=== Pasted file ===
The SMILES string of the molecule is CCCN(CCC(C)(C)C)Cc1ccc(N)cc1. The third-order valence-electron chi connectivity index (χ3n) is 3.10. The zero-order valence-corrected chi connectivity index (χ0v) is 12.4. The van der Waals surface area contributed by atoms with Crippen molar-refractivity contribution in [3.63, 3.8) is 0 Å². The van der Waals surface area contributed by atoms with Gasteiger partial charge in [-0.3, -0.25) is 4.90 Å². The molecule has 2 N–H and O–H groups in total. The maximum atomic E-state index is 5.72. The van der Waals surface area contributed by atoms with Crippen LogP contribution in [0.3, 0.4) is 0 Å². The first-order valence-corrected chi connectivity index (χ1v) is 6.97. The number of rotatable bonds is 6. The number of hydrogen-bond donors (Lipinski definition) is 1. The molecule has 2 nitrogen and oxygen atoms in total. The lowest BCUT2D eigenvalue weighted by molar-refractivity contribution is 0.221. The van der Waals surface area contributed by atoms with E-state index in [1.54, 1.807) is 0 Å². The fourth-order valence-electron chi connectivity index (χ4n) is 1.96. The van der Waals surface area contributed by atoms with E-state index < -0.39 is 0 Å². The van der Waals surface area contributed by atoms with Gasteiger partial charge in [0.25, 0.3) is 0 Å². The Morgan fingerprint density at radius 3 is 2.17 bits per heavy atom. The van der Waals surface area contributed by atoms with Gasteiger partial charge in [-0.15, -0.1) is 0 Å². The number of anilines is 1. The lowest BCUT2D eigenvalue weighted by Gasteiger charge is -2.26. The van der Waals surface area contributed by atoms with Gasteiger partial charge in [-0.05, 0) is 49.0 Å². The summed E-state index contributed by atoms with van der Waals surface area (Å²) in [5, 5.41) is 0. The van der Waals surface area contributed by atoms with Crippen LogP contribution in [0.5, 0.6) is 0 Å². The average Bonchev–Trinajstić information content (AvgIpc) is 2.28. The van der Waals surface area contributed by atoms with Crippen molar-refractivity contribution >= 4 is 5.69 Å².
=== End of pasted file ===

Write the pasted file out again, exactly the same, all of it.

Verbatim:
The SMILES string of the molecule is CCCN(CCC(C)(C)C)Cc1ccc(N)cc1. The third-order valence-electron chi connectivity index (χ3n) is 3.10. The zero-order valence-corrected chi connectivity index (χ0v) is 12.4. The van der Waals surface area contributed by atoms with Crippen molar-refractivity contribution in [3.63, 3.8) is 0 Å². The van der Waals surface area contributed by atoms with Gasteiger partial charge in [-0.3, -0.25) is 4.90 Å². The molecule has 2 N–H and O–H groups in total. The maximum atomic E-state index is 5.72. The van der Waals surface area contributed by atoms with Crippen LogP contribution in [0.3, 0.4) is 0 Å². The first-order valence-corrected chi connectivity index (χ1v) is 6.97. The number of rotatable bonds is 6. The number of hydrogen-bond donors (Lipinski definition) is 1. The molecule has 2 nitrogen and oxygen atoms in total. The lowest BCUT2D eigenvalue weighted by molar-refractivity contribution is 0.221. The van der Waals surface area contributed by atoms with E-state index in [1.54, 1.807) is 0 Å². The fourth-order valence-electron chi connectivity index (χ4n) is 1.96. The van der Waals surface area contributed by atoms with E-state index < -0.39 is 0 Å². The van der Waals surface area contributed by atoms with Gasteiger partial charge in [0.25, 0.3) is 0 Å². The Morgan fingerprint density at radius 3 is 2.17 bits per heavy atom. The van der Waals surface area contributed by atoms with Gasteiger partial charge in [-0.15, -0.1) is 0 Å². The number of anilines is 1. The lowest BCUT2D eigenvalue weighted by Gasteiger charge is -2.26. The van der Waals surface area contributed by atoms with Gasteiger partial charge in [-0.05, 0) is 49.0 Å². The summed E-state index contributed by atoms with van der Waals surface area (Å²) in [5, 5.41) is 0. The van der Waals surface area contributed by atoms with Crippen LogP contribution in [0.5, 0.6) is 0 Å². The average Bonchev–Trinajstić information content (AvgIpc) is 2.28. The van der Waals surface area contributed by atoms with Crippen molar-refractivity contribution >= 4 is 5.69 Å².